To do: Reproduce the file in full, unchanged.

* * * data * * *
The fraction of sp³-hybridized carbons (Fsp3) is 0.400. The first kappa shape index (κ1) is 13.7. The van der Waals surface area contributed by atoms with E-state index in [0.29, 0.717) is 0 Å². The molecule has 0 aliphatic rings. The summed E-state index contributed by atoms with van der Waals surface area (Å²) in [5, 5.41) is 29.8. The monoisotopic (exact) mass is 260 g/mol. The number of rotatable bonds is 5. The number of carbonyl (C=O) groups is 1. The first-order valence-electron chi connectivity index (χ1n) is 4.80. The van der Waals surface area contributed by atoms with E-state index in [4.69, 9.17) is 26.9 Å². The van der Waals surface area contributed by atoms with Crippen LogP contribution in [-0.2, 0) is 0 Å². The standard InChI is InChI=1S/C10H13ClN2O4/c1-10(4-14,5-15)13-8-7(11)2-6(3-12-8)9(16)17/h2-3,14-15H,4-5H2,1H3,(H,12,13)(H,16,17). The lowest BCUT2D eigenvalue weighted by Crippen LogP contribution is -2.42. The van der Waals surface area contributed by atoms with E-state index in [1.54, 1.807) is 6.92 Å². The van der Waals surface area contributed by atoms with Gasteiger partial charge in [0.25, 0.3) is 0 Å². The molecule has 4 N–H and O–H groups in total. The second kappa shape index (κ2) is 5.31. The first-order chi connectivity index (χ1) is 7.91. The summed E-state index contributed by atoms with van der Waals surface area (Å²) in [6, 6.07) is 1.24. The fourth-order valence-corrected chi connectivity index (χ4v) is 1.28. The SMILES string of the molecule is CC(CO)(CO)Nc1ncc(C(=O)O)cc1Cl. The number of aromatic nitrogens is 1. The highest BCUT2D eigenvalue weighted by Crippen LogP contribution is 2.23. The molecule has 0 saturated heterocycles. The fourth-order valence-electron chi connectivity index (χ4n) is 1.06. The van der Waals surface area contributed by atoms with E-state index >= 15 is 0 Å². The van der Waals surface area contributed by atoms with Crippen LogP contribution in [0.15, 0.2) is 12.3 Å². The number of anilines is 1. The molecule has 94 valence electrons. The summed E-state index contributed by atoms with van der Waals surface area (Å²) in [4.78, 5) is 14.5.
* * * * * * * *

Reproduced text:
The fraction of sp³-hybridized carbons (Fsp3) is 0.400. The first kappa shape index (κ1) is 13.7. The van der Waals surface area contributed by atoms with E-state index in [0.29, 0.717) is 0 Å². The molecule has 0 aliphatic rings. The summed E-state index contributed by atoms with van der Waals surface area (Å²) in [5, 5.41) is 29.8. The monoisotopic (exact) mass is 260 g/mol. The number of rotatable bonds is 5. The number of carbonyl (C=O) groups is 1. The first-order valence-electron chi connectivity index (χ1n) is 4.80. The van der Waals surface area contributed by atoms with E-state index in [4.69, 9.17) is 26.9 Å². The van der Waals surface area contributed by atoms with Crippen LogP contribution in [-0.2, 0) is 0 Å². The standard InChI is InChI=1S/C10H13ClN2O4/c1-10(4-14,5-15)13-8-7(11)2-6(3-12-8)9(16)17/h2-3,14-15H,4-5H2,1H3,(H,12,13)(H,16,17). The lowest BCUT2D eigenvalue weighted by Crippen LogP contribution is -2.42. The van der Waals surface area contributed by atoms with E-state index in [1.54, 1.807) is 6.92 Å². The van der Waals surface area contributed by atoms with Gasteiger partial charge in [0.25, 0.3) is 0 Å². The molecule has 4 N–H and O–H groups in total. The second kappa shape index (κ2) is 5.31. The first-order chi connectivity index (χ1) is 7.91. The summed E-state index contributed by atoms with van der Waals surface area (Å²) in [6, 6.07) is 1.24. The fourth-order valence-corrected chi connectivity index (χ4v) is 1.28. The SMILES string of the molecule is CC(CO)(CO)Nc1ncc(C(=O)O)cc1Cl. The number of aromatic nitrogens is 1. The highest BCUT2D eigenvalue weighted by Crippen LogP contribution is 2.23. The molecule has 0 saturated heterocycles. The fourth-order valence-electron chi connectivity index (χ4n) is 1.06. The van der Waals surface area contributed by atoms with E-state index >= 15 is 0 Å². The van der Waals surface area contributed by atoms with Crippen LogP contribution in [0.15, 0.2) is 12.3 Å². The number of anilines is 1. The molecule has 94 valence electrons. The summed E-state index contributed by atoms with van der Waals surface area (Å²) in [4.78, 5) is 14.5.